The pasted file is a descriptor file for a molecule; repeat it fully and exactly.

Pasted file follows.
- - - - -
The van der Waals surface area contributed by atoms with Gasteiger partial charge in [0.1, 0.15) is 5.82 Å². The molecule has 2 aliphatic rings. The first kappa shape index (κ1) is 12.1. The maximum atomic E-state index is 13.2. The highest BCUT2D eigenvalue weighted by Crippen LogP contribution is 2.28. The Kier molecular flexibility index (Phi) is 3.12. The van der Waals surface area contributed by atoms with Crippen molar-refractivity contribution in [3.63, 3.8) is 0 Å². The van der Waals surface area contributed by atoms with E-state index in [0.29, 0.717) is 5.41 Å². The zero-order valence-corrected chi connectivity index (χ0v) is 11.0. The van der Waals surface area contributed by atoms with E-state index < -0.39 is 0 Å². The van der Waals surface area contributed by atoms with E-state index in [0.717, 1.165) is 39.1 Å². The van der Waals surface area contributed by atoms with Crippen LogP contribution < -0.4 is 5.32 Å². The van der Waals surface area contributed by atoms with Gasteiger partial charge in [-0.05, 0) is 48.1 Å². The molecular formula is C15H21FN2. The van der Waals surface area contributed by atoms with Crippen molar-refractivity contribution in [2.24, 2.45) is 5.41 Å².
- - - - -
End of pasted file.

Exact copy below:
The van der Waals surface area contributed by atoms with Gasteiger partial charge in [0.1, 0.15) is 5.82 Å². The molecule has 2 aliphatic rings. The first kappa shape index (κ1) is 12.1. The maximum atomic E-state index is 13.2. The highest BCUT2D eigenvalue weighted by Crippen LogP contribution is 2.28. The Kier molecular flexibility index (Phi) is 3.12. The van der Waals surface area contributed by atoms with Crippen molar-refractivity contribution in [3.63, 3.8) is 0 Å². The van der Waals surface area contributed by atoms with E-state index in [0.29, 0.717) is 5.41 Å². The zero-order valence-corrected chi connectivity index (χ0v) is 11.0. The van der Waals surface area contributed by atoms with E-state index < -0.39 is 0 Å². The van der Waals surface area contributed by atoms with E-state index in [0.717, 1.165) is 39.1 Å². The van der Waals surface area contributed by atoms with Crippen LogP contribution < -0.4 is 5.32 Å². The van der Waals surface area contributed by atoms with Gasteiger partial charge in [-0.05, 0) is 48.1 Å². The molecular formula is C15H21FN2. The van der Waals surface area contributed by atoms with Crippen molar-refractivity contribution in [2.24, 2.45) is 5.41 Å².